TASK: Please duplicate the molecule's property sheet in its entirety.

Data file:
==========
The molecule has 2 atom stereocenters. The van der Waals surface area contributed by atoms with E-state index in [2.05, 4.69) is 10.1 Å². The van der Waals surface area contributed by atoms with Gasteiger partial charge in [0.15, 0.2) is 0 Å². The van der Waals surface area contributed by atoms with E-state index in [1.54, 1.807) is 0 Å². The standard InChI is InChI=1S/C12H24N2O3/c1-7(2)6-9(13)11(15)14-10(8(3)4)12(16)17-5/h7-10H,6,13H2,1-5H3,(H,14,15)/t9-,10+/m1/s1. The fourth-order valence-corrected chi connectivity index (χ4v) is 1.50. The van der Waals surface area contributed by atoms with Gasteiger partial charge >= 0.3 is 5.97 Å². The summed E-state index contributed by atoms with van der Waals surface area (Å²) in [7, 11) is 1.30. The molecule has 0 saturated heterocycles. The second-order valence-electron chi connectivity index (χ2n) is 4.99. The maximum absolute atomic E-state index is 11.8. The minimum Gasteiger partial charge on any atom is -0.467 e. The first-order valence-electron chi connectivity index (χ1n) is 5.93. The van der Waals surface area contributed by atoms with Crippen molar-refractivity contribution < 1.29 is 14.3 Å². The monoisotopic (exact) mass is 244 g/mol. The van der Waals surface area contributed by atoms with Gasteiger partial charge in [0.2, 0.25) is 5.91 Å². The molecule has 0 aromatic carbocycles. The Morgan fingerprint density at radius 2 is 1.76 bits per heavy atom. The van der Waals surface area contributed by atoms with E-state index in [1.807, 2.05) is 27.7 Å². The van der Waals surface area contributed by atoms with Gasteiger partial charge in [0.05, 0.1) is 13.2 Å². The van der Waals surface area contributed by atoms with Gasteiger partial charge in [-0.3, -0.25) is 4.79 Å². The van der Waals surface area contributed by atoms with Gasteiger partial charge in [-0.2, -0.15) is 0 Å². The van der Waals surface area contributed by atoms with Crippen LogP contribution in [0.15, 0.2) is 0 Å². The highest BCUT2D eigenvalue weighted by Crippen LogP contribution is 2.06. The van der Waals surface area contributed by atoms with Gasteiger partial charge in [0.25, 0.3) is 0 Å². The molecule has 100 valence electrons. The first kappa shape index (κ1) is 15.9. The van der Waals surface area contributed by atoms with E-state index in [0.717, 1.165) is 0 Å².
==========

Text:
The molecule has 2 atom stereocenters. The van der Waals surface area contributed by atoms with E-state index in [2.05, 4.69) is 10.1 Å². The van der Waals surface area contributed by atoms with Gasteiger partial charge in [0.15, 0.2) is 0 Å². The van der Waals surface area contributed by atoms with E-state index in [1.54, 1.807) is 0 Å². The standard InChI is InChI=1S/C12H24N2O3/c1-7(2)6-9(13)11(15)14-10(8(3)4)12(16)17-5/h7-10H,6,13H2,1-5H3,(H,14,15)/t9-,10+/m1/s1. The fourth-order valence-corrected chi connectivity index (χ4v) is 1.50. The van der Waals surface area contributed by atoms with Gasteiger partial charge >= 0.3 is 5.97 Å². The summed E-state index contributed by atoms with van der Waals surface area (Å²) in [7, 11) is 1.30. The molecule has 0 saturated heterocycles. The second-order valence-electron chi connectivity index (χ2n) is 4.99. The maximum absolute atomic E-state index is 11.8. The minimum Gasteiger partial charge on any atom is -0.467 e. The first-order valence-electron chi connectivity index (χ1n) is 5.93. The van der Waals surface area contributed by atoms with Crippen molar-refractivity contribution < 1.29 is 14.3 Å². The monoisotopic (exact) mass is 244 g/mol. The van der Waals surface area contributed by atoms with Gasteiger partial charge in [0.2, 0.25) is 5.91 Å². The molecule has 0 aromatic carbocycles. The Morgan fingerprint density at radius 2 is 1.76 bits per heavy atom. The van der Waals surface area contributed by atoms with E-state index in [1.807, 2.05) is 27.7 Å². The van der Waals surface area contributed by atoms with Gasteiger partial charge in [0.05, 0.1) is 13.2 Å². The van der Waals surface area contributed by atoms with Gasteiger partial charge in [-0.3, -0.25) is 4.79 Å². The van der Waals surface area contributed by atoms with Gasteiger partial charge in [-0.2, -0.15) is 0 Å². The van der Waals surface area contributed by atoms with Crippen LogP contribution in [0.15, 0.2) is 0 Å². The highest BCUT2D eigenvalue weighted by Crippen LogP contribution is 2.06. The van der Waals surface area contributed by atoms with Gasteiger partial charge in [0.25, 0.3) is 0 Å². The molecule has 100 valence electrons. The first kappa shape index (κ1) is 15.9. The van der Waals surface area contributed by atoms with E-state index in [0.717, 1.165) is 0 Å².